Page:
Frankly I have no clue what the >> 4 does (I think something with moving bytecodes around), but hey it works without a hitch. I'm using this in a custom creature plugin I have which determines whether monsters should be spawning in that area.
     
    #6 MrDienns, Jul 4, 2018
    Last edited: Jul 4, 2018
  7. While not related to the thread, the '>>' is a bitshift operator which shifts the bits (not bytes) to right. The binary system has an interesting property that, each shift to right divides the number by 2, and each shift to left multiplies by 2.

    So, number >> 4 is basically number/2/2/2/2, which can be shortened to number/(2*2*2*2), which can be shortened to number/16. You'll get the same results with 'spawnLocation.getBlockX/Z() / 16', but bitshift is a tiny bit faster, but definitely not worth doing it for the speed here. I'd probably go with /16, because it's more readable if you haven't messed with bits before.

    Same way, you can turn chunk coordinates to block coordinates with 'blockCoord = chunkCoord << 4', because '<< 4' just basically multiplies by 16.
     
    • Winner Winner x 1
  8. To visualize this division by two, let's take the number 1234. If you look at it's binary bits it is 10011010010. 1234 / 16 is 77. The binary bits for 77 is 1001101. Let's see this math executed side by side using bitshift:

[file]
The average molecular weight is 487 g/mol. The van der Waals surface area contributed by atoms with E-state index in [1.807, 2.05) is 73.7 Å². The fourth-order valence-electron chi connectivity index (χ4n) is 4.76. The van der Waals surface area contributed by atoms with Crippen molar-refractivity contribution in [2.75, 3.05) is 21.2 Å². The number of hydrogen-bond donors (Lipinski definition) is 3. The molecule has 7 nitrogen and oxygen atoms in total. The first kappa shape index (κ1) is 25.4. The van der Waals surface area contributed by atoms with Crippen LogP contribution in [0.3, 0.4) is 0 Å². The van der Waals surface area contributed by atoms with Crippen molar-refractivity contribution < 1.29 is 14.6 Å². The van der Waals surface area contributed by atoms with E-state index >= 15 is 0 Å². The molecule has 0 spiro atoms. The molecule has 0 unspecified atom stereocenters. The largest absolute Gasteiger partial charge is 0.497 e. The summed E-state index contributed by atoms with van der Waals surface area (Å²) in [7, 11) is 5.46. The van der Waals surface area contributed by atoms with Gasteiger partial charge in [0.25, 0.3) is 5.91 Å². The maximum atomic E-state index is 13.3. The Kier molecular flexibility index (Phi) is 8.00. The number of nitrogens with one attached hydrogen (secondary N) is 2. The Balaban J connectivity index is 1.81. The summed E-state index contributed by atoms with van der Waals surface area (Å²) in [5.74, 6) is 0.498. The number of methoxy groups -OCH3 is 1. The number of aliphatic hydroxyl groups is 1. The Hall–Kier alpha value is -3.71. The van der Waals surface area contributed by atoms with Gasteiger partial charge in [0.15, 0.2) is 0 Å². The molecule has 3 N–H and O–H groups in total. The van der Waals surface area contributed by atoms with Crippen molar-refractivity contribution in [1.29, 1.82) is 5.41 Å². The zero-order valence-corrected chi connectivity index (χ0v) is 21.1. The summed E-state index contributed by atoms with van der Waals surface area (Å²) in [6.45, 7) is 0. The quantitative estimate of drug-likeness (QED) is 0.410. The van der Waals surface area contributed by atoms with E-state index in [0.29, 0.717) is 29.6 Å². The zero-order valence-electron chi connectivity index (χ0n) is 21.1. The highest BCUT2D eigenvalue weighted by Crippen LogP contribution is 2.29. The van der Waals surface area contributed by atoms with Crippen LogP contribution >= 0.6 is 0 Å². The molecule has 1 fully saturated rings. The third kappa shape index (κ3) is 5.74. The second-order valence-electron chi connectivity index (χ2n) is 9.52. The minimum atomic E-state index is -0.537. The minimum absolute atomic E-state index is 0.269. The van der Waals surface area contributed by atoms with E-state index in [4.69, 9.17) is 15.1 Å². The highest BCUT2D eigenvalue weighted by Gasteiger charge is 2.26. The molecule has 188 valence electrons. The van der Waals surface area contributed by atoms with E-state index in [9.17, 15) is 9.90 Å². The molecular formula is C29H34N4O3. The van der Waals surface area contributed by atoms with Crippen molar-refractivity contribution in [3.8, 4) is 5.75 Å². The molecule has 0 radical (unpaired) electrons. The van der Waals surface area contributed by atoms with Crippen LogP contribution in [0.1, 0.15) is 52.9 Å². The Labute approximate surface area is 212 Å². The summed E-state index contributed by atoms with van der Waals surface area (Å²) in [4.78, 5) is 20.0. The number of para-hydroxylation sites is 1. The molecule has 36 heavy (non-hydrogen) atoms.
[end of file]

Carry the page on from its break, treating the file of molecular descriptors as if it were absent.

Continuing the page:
Code (Text):
        >> 4    // move bits to right 4 spaces
    10011010010 // 1234
    01001101001
    00100110100
    00010011010
    00001001101 // 77
    That's why it's called bitshifting ;)
     
    • Winner Winner x 1
  9. Thanks for the explanation. Especially that example greatly helps to visualize it. Guess you learn something new every day here. :D
     
    • Friendly Friendly x 1
  10. @MrDienns so what you are saying is that using
    Block#getChunk().isLoaded()
    will load the vhunk anyway wheras
    World#.isChunkInUse()
    does not?
     
  11. Yes. The World#getChunk will cause the chunk to be loaded as far as I know. If you then use the Chunk#IsLoaded function on it, it will always return true. At least, that's my experience with this. Don't ask me why it works this way, I have no clue. I solved my issue with using World#isChunkInUse, with the example I showed earlier.
     
  12. Block#getChunk is accessing a chunk...